# Why teach back substitution with row reduction?

Many linear algebra books include two versions of row reduction for solving systems of linear equations:

(1) Reduce to echelon form, and then use back substitution.

(2) Reduce to reduced echelon form (i.e. Gauss-Jordan elimination) and then read off the answer directly from the matrix.

My question is: what are the pedagogical reasons for including both of these approaches? In particular, why not just use the Gauss-Jordan approach from the beginning? Is there some advantage to covering back substitution?

• AFAIR, reducing to echelon form is more efficient, but a bit harder to understand... – vonbrand Mar 15 '14 at 18:25

One reason to know back substitution is that it is relevant when doing numerical mathematics.

A standard procedure to numerically solve linear systems $Ax =b$ especially if one wants to solve for more then one $b$ (which is very common) is to perform an $LU$-decomposition of $A$ (or something similar like a Cholesky decomposition), that is one decomposes $A$ as a product of a lower triangular matrix $L$ and an upper triangualar matrix $U$ (sometimes one needs permutation matrices in addition but let us ignore this detail).

Then, one solves the two triangular systems $Ly=b$ and $Ux=y$, via back substitution, which is very 'cheap' relative to solving a general linear system ($O(n^2)$ vs $O(n^3)$).

One might now ask why not solve the triangular systems via Gauss--Jordan elimination, and I do not fully oversee momentarily if there is even a difference depending on how one sets things up precisely. Still the two things, reducing to triangular systems and solving the triangular systems, are conceptually quite different, and that this difference is stressed when one uses back substitution could be considered as an advantage.

When I teach the $L U$-decomposition, mentioned in quid's answer, I use the following mnemonic:

Single $\vec{b}$? Use GE.
Several to do? Use LU.

The point being that if you need to solve $A \vec{x} = \vec{b}$ for several $\vec{b}$ then the $L U$-method is more efficient than setting up a full Gaussian Elimination for each individual $\vec{b}$. In terms of the algorithm, the forward bit is the same for any $\vec{b}$ but the back part depends on $\vec{b}$. Yes, you can do the back part with a generic $\vec{b}$ and then substitute in for your actual $\vec{b}$, but that doesn't actually save you many computation steps and may cost you some depending on the actual values you're computing with.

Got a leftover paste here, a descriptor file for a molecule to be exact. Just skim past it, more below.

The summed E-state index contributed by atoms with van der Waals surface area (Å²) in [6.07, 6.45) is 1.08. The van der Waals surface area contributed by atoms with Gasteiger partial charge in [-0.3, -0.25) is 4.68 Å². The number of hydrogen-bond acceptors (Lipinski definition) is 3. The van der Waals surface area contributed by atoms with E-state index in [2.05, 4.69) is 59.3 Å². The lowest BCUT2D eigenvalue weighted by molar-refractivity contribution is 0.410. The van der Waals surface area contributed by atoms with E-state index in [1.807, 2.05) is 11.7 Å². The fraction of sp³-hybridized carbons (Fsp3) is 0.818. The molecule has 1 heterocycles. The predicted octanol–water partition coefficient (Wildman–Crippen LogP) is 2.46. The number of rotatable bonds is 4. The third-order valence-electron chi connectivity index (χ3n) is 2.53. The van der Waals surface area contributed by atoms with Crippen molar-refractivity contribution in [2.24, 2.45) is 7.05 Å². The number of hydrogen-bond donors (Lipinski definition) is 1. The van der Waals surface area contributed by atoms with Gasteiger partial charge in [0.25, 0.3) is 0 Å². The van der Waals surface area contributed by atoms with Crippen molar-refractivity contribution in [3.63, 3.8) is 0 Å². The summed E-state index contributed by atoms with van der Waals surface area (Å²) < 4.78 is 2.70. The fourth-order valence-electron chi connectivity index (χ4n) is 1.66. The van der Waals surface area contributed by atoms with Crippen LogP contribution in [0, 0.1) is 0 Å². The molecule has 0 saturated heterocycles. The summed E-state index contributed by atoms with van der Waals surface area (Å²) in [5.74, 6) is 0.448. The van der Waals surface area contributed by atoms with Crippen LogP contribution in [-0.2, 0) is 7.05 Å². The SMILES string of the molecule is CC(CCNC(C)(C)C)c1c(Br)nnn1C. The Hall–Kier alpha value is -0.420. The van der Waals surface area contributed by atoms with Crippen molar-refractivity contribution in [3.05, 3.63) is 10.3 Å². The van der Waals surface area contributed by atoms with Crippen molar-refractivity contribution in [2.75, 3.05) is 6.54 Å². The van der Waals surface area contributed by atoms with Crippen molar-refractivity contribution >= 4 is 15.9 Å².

• I accept this as a reason why someone might still teach the back-substitution, but the necessity of doing LU is a bit lost on me. Firstly, if the matrix isn't square then you can't do LU. But even if it is, if you had several $b$'s, couldn't you put them all as columns in one big augmented matrix $[A|b_1|b_2|...]$ and do Gauss-Jordan on it and read off all the answers? Alternatively, you could do all the matching row ops on an identity matrix as you go to produce a matrix $E$ (like you do when you find the inverse) and then use it to find the answers $Eb_1$, $Eb_2$ etc. – DavidButlerUofA Nov 5 '14 at 3:04
• @DavidButlerUofA You are incorrect. You can do LU on any matrix. The L part will be square and the U part will be the same shape as the original matrix. LU is also more flexible than doing Gauss-Jordan on a massive matrix since you might not know all of the b's at the same time to make that massive matrix: maybe each b corresponds to the data from a different day and you want to do the calculation as each b is known. Lastly, back substitution is more efficient than matrix multiplication and the key benefit of LU that I am advocating here is efficiency. – Andrew Stacey Nov 6 '14 at 17:42
• Thanks for clearing that up @loop-space. When I read online about LU decomposition it said U had to be upper triangular, and I always thought the definition of "upper triangular" included the stipulation that the matrix had to be square. As to the efficiency I can see how back-substitution might use less multiplications and additions overall than matrix multiplication. I am less sure this payoff will offset having to solve $Ux=b$ first every time, but I can possibly believe it. – DavidButlerUofA Nov 6 '14 at 21:18
• ... my problem is that if I as a mathematician (albeit a pure mathematician whith no experience in numerical methods) had to be convinced, will discussing this actually help, say, a first year student? Especially considering the systems they encounter are so small that the difference would be minimal? – DavidButlerUofA Nov 6 '14 at 21:21
• @DavidButlerUofA Actually, I found that students were interested in, and saw the necessity of, efficiency of algorithms more than pure mathematicians tend to be. Solving Ux=b is back-substitution. What you have to do first is replace b by L^{-1}b (and, incidentally, the LU method computes L^{-1} rather than L so there's no matrix inversion going on here) but as L is triangular, this is a cheap matrix multiplication. – Andrew Stacey Nov 6 '14 at 22:21

If both approaches are known, then one can be used as a check on the other. If the answers disagree, there has been a mistake somewhere.